Mcdonald’s says goodbye to Russia after 32 years

In January of 1990, Mcdonald’s became the first restaurant to penetrate the Soviet Union. It was 4 in the morning back on the day of the opening, hundreds upon thousands of Russians had already lined up to get a taste of the Big Mac – one of McDonald’s oldest and finest creations.

Russians were hungry at the time, literally. “We are all hungry in this city,” said a woman after being asked why she lined up outside the fast-food chain store. “We need more of these places – there is nothing in our stores or restaurants,” she added.

The meal at McDonald’s had cost a lot, about half a day’s wage. Still, people lined up, saying it’s unusual but ‘delicious.’ Mcdonald’s then ended the day serving over 30,000 customers – a big feat for an American company inside the Soviet Union.

Now, 32 years after, the company has closed its doors to customers. The restaurant vacated its Russian stores after Vladimir Putin’s continued siege on its neighbor, affecting businesses and taking away the lives of Ukrainians.

McDonald’s announced the temporary closure of 800 of its stores in March, before its recent voluntary exit. Russians were quick to react and expressed sadness over the company’s decision. A Russian man even handcuffs himself outside a McDonald’s store, saying, “Closing down is an act of hostility against me and my fellow citizens!” The man was arrested after a while.


“To a generation of Russians, McDonald’s — commonly referred to as MakDak — was a fascinating phenomenon.”

Bakhti Nishanov, Eurasia specialist


Nishanov said that McDonald’s holds a great symbolic representation in the history of Russia. He recounts that the company’s entry to Russia, at the time still part of the Soviet Union, meant that the country was already fit for running a business, and it was open for more investments. “The company leaving Russia is an explicit signal that the country is no longer a place you want to be in as a business,” he said.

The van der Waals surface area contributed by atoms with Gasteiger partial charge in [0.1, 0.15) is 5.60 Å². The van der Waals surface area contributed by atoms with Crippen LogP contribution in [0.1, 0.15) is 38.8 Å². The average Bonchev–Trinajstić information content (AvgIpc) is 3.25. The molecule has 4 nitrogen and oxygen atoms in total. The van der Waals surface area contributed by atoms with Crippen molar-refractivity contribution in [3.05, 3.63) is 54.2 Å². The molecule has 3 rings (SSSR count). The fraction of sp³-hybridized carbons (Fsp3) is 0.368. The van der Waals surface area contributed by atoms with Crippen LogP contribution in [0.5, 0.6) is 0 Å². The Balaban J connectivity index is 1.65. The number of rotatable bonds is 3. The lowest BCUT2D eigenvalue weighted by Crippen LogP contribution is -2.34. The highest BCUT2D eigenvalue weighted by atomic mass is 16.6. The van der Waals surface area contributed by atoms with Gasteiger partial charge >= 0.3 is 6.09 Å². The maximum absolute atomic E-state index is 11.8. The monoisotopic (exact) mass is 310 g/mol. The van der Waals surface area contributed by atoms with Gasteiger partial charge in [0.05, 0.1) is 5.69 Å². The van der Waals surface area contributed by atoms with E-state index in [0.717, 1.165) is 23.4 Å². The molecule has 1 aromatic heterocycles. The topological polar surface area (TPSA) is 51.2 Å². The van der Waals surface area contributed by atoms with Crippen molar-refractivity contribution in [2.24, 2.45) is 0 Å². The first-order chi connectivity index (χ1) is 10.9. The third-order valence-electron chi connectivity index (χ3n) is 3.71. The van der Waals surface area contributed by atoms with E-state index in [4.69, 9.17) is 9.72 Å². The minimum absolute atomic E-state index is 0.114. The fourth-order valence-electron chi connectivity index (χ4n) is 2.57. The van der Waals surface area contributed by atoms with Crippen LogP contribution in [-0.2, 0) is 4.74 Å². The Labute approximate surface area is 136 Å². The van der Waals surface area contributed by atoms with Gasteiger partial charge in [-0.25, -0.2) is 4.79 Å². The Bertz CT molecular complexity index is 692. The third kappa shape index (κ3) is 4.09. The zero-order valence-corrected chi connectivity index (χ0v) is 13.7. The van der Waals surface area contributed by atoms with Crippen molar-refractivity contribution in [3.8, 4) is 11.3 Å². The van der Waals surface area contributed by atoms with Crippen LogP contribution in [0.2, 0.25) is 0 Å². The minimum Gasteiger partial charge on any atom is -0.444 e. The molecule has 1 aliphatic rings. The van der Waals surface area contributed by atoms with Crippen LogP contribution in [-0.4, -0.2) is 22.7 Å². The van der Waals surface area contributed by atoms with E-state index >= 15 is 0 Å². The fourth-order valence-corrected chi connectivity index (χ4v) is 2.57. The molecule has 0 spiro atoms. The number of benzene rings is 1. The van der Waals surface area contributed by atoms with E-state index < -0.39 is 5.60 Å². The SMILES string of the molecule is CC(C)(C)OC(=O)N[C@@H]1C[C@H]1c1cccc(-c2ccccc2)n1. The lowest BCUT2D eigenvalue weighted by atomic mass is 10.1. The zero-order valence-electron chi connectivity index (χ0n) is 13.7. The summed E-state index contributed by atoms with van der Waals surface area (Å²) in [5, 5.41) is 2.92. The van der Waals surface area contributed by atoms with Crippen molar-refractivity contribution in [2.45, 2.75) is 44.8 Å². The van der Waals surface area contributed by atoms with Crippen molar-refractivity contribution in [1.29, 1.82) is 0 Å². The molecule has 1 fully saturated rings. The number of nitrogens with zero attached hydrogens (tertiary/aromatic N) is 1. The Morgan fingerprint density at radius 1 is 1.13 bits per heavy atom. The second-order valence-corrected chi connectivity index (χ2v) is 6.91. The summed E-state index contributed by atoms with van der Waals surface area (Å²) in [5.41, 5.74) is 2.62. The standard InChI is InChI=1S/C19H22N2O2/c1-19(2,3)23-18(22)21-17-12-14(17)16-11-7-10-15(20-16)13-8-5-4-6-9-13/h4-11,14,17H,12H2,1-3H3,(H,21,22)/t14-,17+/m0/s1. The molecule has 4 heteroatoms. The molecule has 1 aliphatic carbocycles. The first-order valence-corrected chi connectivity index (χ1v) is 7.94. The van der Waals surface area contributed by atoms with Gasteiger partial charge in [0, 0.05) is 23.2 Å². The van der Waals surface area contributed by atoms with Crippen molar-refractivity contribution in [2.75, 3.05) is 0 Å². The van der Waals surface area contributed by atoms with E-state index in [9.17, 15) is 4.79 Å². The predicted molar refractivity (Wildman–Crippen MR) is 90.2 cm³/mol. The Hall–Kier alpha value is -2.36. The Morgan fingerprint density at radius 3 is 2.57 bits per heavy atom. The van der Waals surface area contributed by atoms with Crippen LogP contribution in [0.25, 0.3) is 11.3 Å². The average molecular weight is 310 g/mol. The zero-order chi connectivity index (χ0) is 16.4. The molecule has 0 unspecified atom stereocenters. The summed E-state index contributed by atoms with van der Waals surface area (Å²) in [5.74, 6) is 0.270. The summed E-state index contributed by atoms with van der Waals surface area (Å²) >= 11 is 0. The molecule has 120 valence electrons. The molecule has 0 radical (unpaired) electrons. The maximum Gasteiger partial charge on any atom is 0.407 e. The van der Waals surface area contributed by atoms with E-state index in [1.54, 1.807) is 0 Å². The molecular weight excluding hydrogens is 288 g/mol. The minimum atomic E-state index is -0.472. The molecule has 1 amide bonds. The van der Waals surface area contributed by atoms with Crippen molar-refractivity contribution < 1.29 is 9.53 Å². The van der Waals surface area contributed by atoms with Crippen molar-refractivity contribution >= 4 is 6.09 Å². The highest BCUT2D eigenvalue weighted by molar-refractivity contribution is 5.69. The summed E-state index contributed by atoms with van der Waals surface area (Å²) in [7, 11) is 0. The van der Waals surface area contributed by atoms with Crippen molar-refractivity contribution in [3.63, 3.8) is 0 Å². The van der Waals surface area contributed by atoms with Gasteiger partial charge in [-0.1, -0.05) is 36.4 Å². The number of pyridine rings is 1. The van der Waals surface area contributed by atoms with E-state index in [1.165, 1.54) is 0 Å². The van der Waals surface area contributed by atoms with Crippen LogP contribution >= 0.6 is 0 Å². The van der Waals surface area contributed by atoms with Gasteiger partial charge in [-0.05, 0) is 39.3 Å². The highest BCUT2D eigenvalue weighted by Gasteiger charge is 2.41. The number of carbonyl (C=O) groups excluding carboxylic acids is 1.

Not only does the company’s exit upset its symbolic representation, it has also practically laid off over 62,000 people across Russia. With other companies departing from Russia due to the conflicts, the number of jobs in the country has steadily dwindled.

The company announced earlier that it would sell its space of some 847 restaurants to interested clients. In a statement, McDonald’s management said to the press that the “humanitarian crisis caused by the war in Ukraine, and the precipitating unpredictable operating environment, have led McDonald’s to conclude that continued ownership of the business in Russia is no longer tenable, nor is it consistent with McDonald’s values.”

McDonald’s CEO Chris Kempczinski said that the decision was ‘extremely difficult’ on their part. He assured employees that they would still be paid until a buyer assumes the company’s assets in Russia.

In a report, McDonald’s revealed that the revenue losses from their exit amount to about $1.2 to $1.4 billion dollars. Combined with the chains in Ukraine, earnings would comprise about 9% of the total revenue in 2021.

“McDonald’s leaving Russia hits many of my generation differently,” he said, “I think because it represented — and I know this sounds dramatic —  hope and optimism. The company leaving confirms Putin’s Russia is a place devoid of those two things,” Nishanov concluded.